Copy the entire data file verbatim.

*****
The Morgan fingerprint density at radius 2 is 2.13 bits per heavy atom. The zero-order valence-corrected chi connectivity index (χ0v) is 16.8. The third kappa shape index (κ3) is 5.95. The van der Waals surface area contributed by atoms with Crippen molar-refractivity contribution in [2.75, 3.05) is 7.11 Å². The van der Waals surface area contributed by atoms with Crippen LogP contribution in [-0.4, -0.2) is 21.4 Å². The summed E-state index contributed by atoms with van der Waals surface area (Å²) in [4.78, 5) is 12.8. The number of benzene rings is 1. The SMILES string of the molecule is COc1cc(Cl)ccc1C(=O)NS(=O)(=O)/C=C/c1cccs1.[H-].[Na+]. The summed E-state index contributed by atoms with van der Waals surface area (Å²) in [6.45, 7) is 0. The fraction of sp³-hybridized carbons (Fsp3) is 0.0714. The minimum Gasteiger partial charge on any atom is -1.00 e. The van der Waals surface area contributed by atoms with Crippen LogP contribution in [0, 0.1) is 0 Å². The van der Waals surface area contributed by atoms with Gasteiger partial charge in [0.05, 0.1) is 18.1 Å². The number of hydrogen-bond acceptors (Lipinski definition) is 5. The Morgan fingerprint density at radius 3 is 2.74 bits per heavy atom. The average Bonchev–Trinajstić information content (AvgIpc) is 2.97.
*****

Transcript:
The Morgan fingerprint density at radius 2 is 2.13 bits per heavy atom. The zero-order valence-corrected chi connectivity index (χ0v) is 16.8. The third kappa shape index (κ3) is 5.95. The van der Waals surface area contributed by atoms with Crippen molar-refractivity contribution in [2.75, 3.05) is 7.11 Å². The van der Waals surface area contributed by atoms with Crippen LogP contribution in [-0.4, -0.2) is 21.4 Å². The summed E-state index contributed by atoms with van der Waals surface area (Å²) in [4.78, 5) is 12.8. The number of benzene rings is 1. The SMILES string of the molecule is COc1cc(Cl)ccc1C(=O)NS(=O)(=O)/C=C/c1cccs1.[H-].[Na+]. The summed E-state index contributed by atoms with van der Waals surface area (Å²) in [6.45, 7) is 0. The fraction of sp³-hybridized carbons (Fsp3) is 0.0714. The minimum Gasteiger partial charge on any atom is -1.00 e. The van der Waals surface area contributed by atoms with Crippen LogP contribution in [0, 0.1) is 0 Å². The van der Waals surface area contributed by atoms with Gasteiger partial charge in [0.05, 0.1) is 18.1 Å². The number of hydrogen-bond acceptors (Lipinski definition) is 5. The Morgan fingerprint density at radius 3 is 2.74 bits per heavy atom. The average Bonchev–Trinajstić information content (AvgIpc) is 2.97.